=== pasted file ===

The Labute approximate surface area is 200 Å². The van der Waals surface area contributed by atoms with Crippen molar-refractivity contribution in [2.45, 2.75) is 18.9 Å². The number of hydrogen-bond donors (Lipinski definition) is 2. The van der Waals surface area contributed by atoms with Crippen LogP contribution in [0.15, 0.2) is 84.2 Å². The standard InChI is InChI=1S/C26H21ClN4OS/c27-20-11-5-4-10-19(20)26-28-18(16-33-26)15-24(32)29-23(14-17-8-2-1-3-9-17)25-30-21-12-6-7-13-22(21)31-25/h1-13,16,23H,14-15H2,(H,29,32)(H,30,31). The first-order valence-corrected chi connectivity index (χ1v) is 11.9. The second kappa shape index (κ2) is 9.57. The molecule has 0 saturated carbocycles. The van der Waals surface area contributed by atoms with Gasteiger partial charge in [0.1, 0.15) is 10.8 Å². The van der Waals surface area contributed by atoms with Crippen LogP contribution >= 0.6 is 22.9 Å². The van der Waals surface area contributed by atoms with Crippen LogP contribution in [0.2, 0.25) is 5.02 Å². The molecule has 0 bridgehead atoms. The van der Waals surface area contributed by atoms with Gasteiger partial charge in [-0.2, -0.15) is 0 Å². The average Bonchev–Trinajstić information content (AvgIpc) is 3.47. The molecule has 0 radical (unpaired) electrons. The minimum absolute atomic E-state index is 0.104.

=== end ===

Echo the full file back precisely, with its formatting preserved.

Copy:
The Labute approximate surface area is 200 Å². The van der Waals surface area contributed by atoms with Crippen molar-refractivity contribution in [2.45, 2.75) is 18.9 Å². The number of hydrogen-bond donors (Lipinski definition) is 2. The van der Waals surface area contributed by atoms with Crippen LogP contribution in [0.15, 0.2) is 84.2 Å². The standard InChI is InChI=1S/C26H21ClN4OS/c27-20-11-5-4-10-19(20)26-28-18(16-33-26)15-24(32)29-23(14-17-8-2-1-3-9-17)25-30-21-12-6-7-13-22(21)31-25/h1-13,16,23H,14-15H2,(H,29,32)(H,30,31). The first-order valence-corrected chi connectivity index (χ1v) is 11.9. The second kappa shape index (κ2) is 9.57. The molecule has 0 saturated carbocycles. The van der Waals surface area contributed by atoms with Gasteiger partial charge in [0.1, 0.15) is 10.8 Å². The van der Waals surface area contributed by atoms with Crippen LogP contribution >= 0.6 is 22.9 Å². The van der Waals surface area contributed by atoms with Crippen LogP contribution in [0.2, 0.25) is 5.02 Å². The molecule has 0 bridgehead atoms. The van der Waals surface area contributed by atoms with Gasteiger partial charge in [-0.2, -0.15) is 0 Å². The average Bonchev–Trinajstić information content (AvgIpc) is 3.47. The molecule has 0 radical (unpaired) electrons. The minimum absolute atomic E-state index is 0.104.